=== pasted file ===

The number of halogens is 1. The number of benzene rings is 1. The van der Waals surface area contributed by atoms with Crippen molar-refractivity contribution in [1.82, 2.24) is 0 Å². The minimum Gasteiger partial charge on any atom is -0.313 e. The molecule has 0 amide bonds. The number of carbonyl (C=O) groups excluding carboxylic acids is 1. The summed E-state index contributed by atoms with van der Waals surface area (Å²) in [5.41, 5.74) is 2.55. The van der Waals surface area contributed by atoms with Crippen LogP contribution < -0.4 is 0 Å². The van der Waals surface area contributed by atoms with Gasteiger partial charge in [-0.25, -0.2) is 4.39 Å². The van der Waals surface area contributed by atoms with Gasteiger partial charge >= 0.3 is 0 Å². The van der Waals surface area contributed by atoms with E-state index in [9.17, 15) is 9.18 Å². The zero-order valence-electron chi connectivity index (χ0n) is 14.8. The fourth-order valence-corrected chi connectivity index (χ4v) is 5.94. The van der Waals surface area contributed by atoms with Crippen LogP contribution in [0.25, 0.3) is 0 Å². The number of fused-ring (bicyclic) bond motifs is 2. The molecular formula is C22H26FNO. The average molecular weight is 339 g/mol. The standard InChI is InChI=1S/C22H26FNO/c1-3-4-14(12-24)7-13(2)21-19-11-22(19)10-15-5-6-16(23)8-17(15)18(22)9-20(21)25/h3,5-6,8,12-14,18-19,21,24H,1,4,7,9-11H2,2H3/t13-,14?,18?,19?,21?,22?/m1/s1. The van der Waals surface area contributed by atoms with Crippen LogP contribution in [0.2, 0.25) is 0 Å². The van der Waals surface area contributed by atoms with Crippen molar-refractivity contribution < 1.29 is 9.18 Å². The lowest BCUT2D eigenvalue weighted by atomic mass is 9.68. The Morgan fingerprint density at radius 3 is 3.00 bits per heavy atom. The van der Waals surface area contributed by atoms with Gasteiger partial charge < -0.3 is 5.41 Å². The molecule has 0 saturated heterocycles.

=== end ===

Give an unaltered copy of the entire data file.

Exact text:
The number of halogens is 1. The number of benzene rings is 1. The van der Waals surface area contributed by atoms with Crippen molar-refractivity contribution in [1.82, 2.24) is 0 Å². The minimum Gasteiger partial charge on any atom is -0.313 e. The molecule has 0 amide bonds. The number of carbonyl (C=O) groups excluding carboxylic acids is 1. The summed E-state index contributed by atoms with van der Waals surface area (Å²) in [5.41, 5.74) is 2.55. The van der Waals surface area contributed by atoms with Crippen LogP contribution < -0.4 is 0 Å². The van der Waals surface area contributed by atoms with Gasteiger partial charge in [-0.25, -0.2) is 4.39 Å². The van der Waals surface area contributed by atoms with Gasteiger partial charge >= 0.3 is 0 Å². The van der Waals surface area contributed by atoms with E-state index in [9.17, 15) is 9.18 Å². The zero-order valence-electron chi connectivity index (χ0n) is 14.8. The fourth-order valence-corrected chi connectivity index (χ4v) is 5.94. The van der Waals surface area contributed by atoms with Crippen LogP contribution in [0.25, 0.3) is 0 Å². The number of fused-ring (bicyclic) bond motifs is 2. The molecular formula is C22H26FNO. The average molecular weight is 339 g/mol. The standard InChI is InChI=1S/C22H26FNO/c1-3-4-14(12-24)7-13(2)21-19-11-22(19)10-15-5-6-16(23)8-17(15)18(22)9-20(21)25/h3,5-6,8,12-14,18-19,21,24H,1,4,7,9-11H2,2H3/t13-,14?,18?,19?,21?,22?/m1/s1. The van der Waals surface area contributed by atoms with Crippen LogP contribution in [0.2, 0.25) is 0 Å². The van der Waals surface area contributed by atoms with Crippen molar-refractivity contribution < 1.29 is 9.18 Å². The lowest BCUT2D eigenvalue weighted by atomic mass is 9.68. The Morgan fingerprint density at radius 3 is 3.00 bits per heavy atom. The van der Waals surface area contributed by atoms with Gasteiger partial charge < -0.3 is 5.41 Å². The molecule has 0 saturated heterocycles.